Leaders Promise Autism Vote

The Plainsman

MONTGOMERY — The Alabama Senate's powerful Republican leadership has promised a full chamber vote on a bill mandating insurance coverage for a type of autism therapy. The bill caused a split in the Senate Republican caucus.

Senate President Pro Tem Del Marsh, R-Anniston, said Thursday he had worked out an agreement with the bill's supporters and budget committee chairman Sen. Trip Pittman, R-Montrose, to allow the bill to the floor. Pittman had threatened to hold the bill in committee Wednesday, even after it passed with only two nays.

Marsh said the bill will get a full day's focus Wednesday. It will be the only bill on the day's special order calendar.

"It is our full intention to take full attention to that bill on Wednesday," Marsh said. "That gives us Wednesday, Thursdayand Friday, if we need it, to deal with that. I would hope we will be able to deal with it on Wednesday, though."

The bill, which would mandate insurance coverage for an autism spectrum therapy called applied behavioral analysis therapy, has had many senators demanding a vote and some promising an inconvenient slowdown in Senate business if the opportunity for one isn’t provided.

Auburn's Sen. Tom Whatley is the senate sponsor of the bill, which was passed by the House earlier in the legislative session. Whatley and the bill’s other supporters say the mandate is needed to ensure families can afford the important but expensive therapy.

"There is a cost to it. It is a mandate, but we mandate things every day," Whatley said. "I think one of our charges is to take care of people and take care of families. When you see a parent who sees a reaction from his or her child, that is priceless."

The coverage can cost thousands of dollars a month if it isn’t covered by a family’s health insurance coverage. The therapy costs upward of $120 an hour. In Alabama, the ABA therapy is currently not covered by Blue Cross Blue Shield, the state’s largest provider.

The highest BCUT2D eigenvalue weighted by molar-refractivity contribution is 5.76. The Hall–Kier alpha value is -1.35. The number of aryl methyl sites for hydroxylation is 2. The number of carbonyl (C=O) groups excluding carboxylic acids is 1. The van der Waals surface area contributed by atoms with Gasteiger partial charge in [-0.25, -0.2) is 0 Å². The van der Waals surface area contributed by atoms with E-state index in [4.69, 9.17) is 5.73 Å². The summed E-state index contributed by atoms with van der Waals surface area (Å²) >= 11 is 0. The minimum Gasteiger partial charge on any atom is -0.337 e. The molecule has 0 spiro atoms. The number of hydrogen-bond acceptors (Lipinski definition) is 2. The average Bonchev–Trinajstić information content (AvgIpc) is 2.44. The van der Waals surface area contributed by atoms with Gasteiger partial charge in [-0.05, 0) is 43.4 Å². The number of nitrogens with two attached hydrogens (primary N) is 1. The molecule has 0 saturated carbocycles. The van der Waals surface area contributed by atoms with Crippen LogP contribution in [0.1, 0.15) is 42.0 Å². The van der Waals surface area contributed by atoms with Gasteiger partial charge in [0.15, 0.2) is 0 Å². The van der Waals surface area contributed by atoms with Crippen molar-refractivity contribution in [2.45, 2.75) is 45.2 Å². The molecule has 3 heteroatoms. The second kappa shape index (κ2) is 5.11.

The bill would force BCBS and other insurance providers, including state providers, to cover the therapy. The costs of the therapy could cause premiums to rise between $1-4 a month, based on numbers from other states similar in size to Alabama that have implemented similar provisions.

Auburn is one of the only schools in the Southeast to train ABA practitioners, and many have to go out of state to find jobs, Whatley said. So for him, the bill is not only positive for families but for the University and his district as well.

"One out of 68 kids has something on the autism spectrum," Whatley said. "Auburn University provides this ABA training at the school. That's our largest employer. I've got an economic look at it as well as an emotional community issue. We have a large autism community in the Auburn area."

Alabama would not be the first to mandate the coverage; it would actually be one of the last. Forty-five other states have already mandated the coverage.

Regardless, Pittman said the decision to let the bill move out of committee was a hard one. Pittman's comments Wednesday sparked controversy. Whatley, Sen. Cam Ward and Sen. Dick Brewbaker, all Republicans, promised to filibuster and hold up Senate business if there was no floor vote. They did the same thing last week to get a committee vote.

If the group of Republican senators had lined up with Democrats who have also been supportive of the bill, they could have ground the legislative session to a halt only four days before the session is set to end.

After urging from Marsh Wednesday afternoon, Pittman changed his tune.

"This has been one of the most difficult decisions I've had to make," Pittman said Thursday. "After nine years of balancing budgets and trying to pay back debts, this is a very sensitive issue and a very important bill that affects a lot of people. At the end of the day, we have to be able to pay for the costs of it."

Last week, proponents of the bill flocked to the bill’s foray in committee and begged lawmakers to pass the mandate so parents may be able to afford the life-changing therapy for their kids on the spectrum.

Ward has been a strong advocate of the bill and has a personal stake in the matter.

His 14-year-old daughter, Riley Ward, is on the spectrum and has had the ABA therapy. Riley, speaking to the committee last week, credited the therapy for her ability to speak in public.

“I grew up in my dad’s political life, going to boring dinners,” Riley Ward said. “I would lay on the floor and watch DVDs to block out the loudness. Without the help this coverage would provide, I wouldn’t be able to speak here today.”

Brewbaker said he has confidence that Pittman and Marsh will keep their word, but maybe not for the right reasons.

"Sometimes it's good to be in an election cycle, and this is one of those times," Brewbaker said. "I've been in the Legislature almost 12 years, in either the House or the Senate, and I've never seen a chairman hold a bill that's passed a committee overwhelmingly because he was just opposed to the bill."

The bill passed committee Wednesday with several amendments. If it is passed by the Senate, it will have to go back to the House for a concurrence vote. If it's passed by both Houses, it will head to Gov. Kay Ivey's desk for her signature.

Chip Brownlee reported from the State House in Montgomery. 



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